by Dee Grano
It’s hard to believe a novice could carve a 7-foot-tall, 100-pound statue of the Virgin Mary from wood.
That was one of several surprises at the Charlotte Woodcarvers Club 2012 Showcase, held last weekend at the Marion Diehl Community Center on Tyvola Road.
“Immaculate Heart of Mary” won first place in the novice competition for religious figures, one of approximately 31 categories that featured pieces from woodcarvers of all levels of expertise from across the Southeast. Nationally known “full-time” artists like Tom Wolfe (not to be confused with the author) worked elbow-to-elbow with beginners and experts, littering the gymnasium floor with wood shavings in a timed carving competition.
The showcase drew hundreds from as far away as Virginia, Georgia and Tennessee who perused more than 500 carvings, listened to lectures and learned to appreciate “carving a piece of wood to bring what you see out of it,” as Ray Branch, president of the Charlotte Woodcarvers Club, put it. Branch encourages anyone with an interest to drop by their Tuesday night meetings from 5:30 to 7:30 p.m. at Carmel Presbyterian Church in Cathcart Hall. Find more information at www.charlottewood
Whether whittled from a small block or machined from a log, the pieces on display were as varied as the artists’ reason for carving. “Look at the detail on the hair,” said one woman while examining a small carving of a fox scratching its nose. Others photographed larger pieces including a giraffe and lioness that artist David Salser hopes to someday affix to a carousel.
“At their height there were (6,000 to 8,000) carousels in the United States,” Salser said, “but in the 1950s amusement park rides started to change.” Many carousels were dismantled as collectors claimed the riding horses and animal menagerie. Hoping to participate in a carousel renaissance, Salser would love to see a carousel in his hometown. “It seems strange Savannah has never had one.”
“I do it because it’s relaxing,” said Thomas Kavanagh, treasurer of the Charlotte Woodcarvers Club, who spends most Tuesday nights at the club’s weekly gatherings. “I started when I saw a project in a magazine that was supposed to only take 30 minutes. It took me three months to finish.” More accomplished now, Kavanagh placed first and second in the novice competition for small painted caricatures.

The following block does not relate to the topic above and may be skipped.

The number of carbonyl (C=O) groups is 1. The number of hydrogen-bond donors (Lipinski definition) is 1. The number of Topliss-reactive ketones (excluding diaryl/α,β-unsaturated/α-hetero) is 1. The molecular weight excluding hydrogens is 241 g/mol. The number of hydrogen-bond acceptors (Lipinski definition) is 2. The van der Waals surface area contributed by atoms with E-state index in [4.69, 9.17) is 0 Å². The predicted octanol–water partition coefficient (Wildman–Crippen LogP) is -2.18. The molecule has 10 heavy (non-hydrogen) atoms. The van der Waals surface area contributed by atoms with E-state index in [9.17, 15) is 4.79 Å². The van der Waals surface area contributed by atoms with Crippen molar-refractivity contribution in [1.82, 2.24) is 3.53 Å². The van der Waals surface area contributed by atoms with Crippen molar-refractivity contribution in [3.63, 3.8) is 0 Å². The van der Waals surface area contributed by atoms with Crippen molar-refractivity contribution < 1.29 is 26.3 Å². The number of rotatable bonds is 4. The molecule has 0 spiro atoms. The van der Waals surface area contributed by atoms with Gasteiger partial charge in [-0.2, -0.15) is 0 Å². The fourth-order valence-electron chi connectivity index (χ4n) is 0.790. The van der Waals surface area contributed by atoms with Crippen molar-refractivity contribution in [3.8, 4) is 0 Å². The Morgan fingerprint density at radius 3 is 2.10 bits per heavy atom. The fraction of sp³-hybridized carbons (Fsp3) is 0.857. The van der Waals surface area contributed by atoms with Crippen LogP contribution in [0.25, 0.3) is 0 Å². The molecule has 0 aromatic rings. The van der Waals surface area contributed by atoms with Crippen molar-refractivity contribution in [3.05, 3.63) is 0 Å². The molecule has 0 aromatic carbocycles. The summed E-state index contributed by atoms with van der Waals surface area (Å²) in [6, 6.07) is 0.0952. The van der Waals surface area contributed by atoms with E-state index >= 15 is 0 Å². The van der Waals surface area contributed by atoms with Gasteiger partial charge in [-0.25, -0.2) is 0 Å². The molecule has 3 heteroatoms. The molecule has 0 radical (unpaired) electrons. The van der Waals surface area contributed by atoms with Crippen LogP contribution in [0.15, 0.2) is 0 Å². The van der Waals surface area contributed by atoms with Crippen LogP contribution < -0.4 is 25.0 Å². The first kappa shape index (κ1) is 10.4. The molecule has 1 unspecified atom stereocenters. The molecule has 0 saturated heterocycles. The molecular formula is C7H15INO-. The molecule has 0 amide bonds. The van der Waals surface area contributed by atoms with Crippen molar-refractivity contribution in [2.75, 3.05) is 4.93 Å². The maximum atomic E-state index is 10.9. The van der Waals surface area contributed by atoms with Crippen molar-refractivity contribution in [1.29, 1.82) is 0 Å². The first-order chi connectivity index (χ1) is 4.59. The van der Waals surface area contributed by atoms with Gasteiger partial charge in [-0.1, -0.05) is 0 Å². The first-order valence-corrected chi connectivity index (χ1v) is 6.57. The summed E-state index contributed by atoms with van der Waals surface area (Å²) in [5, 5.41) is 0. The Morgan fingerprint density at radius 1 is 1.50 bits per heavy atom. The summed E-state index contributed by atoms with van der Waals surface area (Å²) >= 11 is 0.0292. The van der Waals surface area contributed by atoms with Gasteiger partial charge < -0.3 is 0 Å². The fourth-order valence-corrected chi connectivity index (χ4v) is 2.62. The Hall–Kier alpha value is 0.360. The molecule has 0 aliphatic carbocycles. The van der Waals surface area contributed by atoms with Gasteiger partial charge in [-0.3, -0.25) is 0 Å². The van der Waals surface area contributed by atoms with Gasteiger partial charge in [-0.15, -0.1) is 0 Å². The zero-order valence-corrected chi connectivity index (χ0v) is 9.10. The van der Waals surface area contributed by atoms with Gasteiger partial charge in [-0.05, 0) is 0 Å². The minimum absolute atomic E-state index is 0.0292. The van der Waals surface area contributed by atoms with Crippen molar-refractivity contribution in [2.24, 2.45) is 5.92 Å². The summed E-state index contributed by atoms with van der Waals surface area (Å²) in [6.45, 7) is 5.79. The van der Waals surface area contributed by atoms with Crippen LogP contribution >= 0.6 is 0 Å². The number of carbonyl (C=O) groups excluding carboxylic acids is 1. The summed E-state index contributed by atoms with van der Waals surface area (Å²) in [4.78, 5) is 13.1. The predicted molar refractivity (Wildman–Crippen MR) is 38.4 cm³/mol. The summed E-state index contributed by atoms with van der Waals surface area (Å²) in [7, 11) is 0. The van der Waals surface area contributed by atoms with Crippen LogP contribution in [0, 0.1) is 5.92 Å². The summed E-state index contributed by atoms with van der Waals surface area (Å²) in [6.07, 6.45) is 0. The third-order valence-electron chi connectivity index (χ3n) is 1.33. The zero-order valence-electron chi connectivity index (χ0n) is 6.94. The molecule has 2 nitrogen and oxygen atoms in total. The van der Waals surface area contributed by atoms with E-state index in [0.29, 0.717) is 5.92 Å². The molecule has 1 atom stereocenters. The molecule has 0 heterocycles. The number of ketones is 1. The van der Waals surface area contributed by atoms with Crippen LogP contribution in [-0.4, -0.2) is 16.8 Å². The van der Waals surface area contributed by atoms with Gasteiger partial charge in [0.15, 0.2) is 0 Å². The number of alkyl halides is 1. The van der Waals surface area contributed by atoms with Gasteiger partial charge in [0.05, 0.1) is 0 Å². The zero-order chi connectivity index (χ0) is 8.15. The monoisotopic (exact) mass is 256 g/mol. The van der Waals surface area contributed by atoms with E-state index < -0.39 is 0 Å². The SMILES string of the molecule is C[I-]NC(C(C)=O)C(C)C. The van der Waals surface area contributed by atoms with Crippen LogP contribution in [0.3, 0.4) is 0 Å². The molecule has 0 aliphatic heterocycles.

The showcase featured woodcarving celebrities like Nebraska-based Desiree Hajny, who works with her husband Bernie writing, traveling, teaching and showing her work. An art teacher by trade, Desiree Hajny used woodcarving to entice students to enroll in her class. In 1979 she knew virtually nothing about woodcarving. “I left teaching to focus on my artwork and spend more time at home with my son,” she said. “Then it just took off.”
Today Desiree Hanjy has written seven books (contributing to eight more), and created commissioned artwork for Disney Animal Kingdom and MGM Grand. She has represented the United States in international woodcarving conventions. Bernie Hajny left teaching in 1995 to help his wife and “never looked back.” They enjoy the variety the road has to offer as well as the time “for a simple life, a daily walk or to play with the dog,” Desiree Hajny added.
As for Eric Lawlor, “It’s something I’ve always wanted to do,” he says of carving the Virgin Mary. A 2004 journey to Fatima gave him the inspiration; a free piece of Eastern Red Cedar gave him motivation. When asked what he ultimately intends to do with the carving: “I might sell it,” he hesitates, “but I like having her around. The past couple of days she’s been in the showcase, the living room feels kinda empty.”
For whatever reason speaks to you, learn more about woodcarving with the Charlotte Woodcarvers Club. Beginners are welcome and sometimes win big.